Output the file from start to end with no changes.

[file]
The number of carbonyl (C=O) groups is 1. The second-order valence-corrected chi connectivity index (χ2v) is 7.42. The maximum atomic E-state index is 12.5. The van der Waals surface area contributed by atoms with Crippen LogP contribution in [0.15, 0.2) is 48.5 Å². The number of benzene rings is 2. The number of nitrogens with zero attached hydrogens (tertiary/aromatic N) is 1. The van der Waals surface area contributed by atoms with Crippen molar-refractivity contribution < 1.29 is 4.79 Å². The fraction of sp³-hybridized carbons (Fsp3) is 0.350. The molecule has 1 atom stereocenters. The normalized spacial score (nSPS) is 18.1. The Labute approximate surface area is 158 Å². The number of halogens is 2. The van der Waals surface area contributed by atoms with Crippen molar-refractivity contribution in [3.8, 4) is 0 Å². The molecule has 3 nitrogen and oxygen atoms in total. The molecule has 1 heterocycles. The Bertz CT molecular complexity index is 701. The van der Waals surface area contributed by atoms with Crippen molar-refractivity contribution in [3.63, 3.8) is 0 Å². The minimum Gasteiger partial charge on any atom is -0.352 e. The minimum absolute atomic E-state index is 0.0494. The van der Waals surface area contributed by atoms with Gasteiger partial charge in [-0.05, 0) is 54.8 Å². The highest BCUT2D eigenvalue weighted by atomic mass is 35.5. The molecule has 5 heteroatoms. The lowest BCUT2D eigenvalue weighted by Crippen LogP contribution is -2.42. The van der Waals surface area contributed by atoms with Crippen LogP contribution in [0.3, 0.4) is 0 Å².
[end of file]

The number of carbonyl (C=O) groups is 1. The second-order valence-corrected chi connectivity index (χ2v) is 7.42. The maximum atomic E-state index is 12.5. The van der Waals surface area contributed by atoms with Crippen LogP contribution in [0.15, 0.2) is 48.5 Å². The number of benzene rings is 2. The number of nitrogens with zero attached hydrogens (tertiary/aromatic N) is 1. The van der Waals surface area contributed by atoms with Crippen molar-refractivity contribution < 1.29 is 4.79 Å². The fraction of sp³-hybridized carbons (Fsp3) is 0.350. The molecule has 1 atom stereocenters. The normalized spacial score (nSPS) is 18.1. The Labute approximate surface area is 158 Å². The number of halogens is 2. The van der Waals surface area contributed by atoms with Crippen molar-refractivity contribution in [3.8, 4) is 0 Å². The molecule has 3 nitrogen and oxygen atoms in total. The molecule has 1 heterocycles. The Bertz CT molecular complexity index is 701. The van der Waals surface area contributed by atoms with Crippen molar-refractivity contribution in [3.63, 3.8) is 0 Å². The minimum Gasteiger partial charge on any atom is -0.352 e. The minimum absolute atomic E-state index is 0.0494. The van der Waals surface area contributed by atoms with Gasteiger partial charge in [-0.05, 0) is 54.8 Å². The highest BCUT2D eigenvalue weighted by atomic mass is 35.5. The molecule has 5 heteroatoms. The lowest BCUT2D eigenvalue weighted by Crippen LogP contribution is -2.42. The van der Waals surface area contributed by atoms with Crippen LogP contribution in [0.3, 0.4) is 0 Å².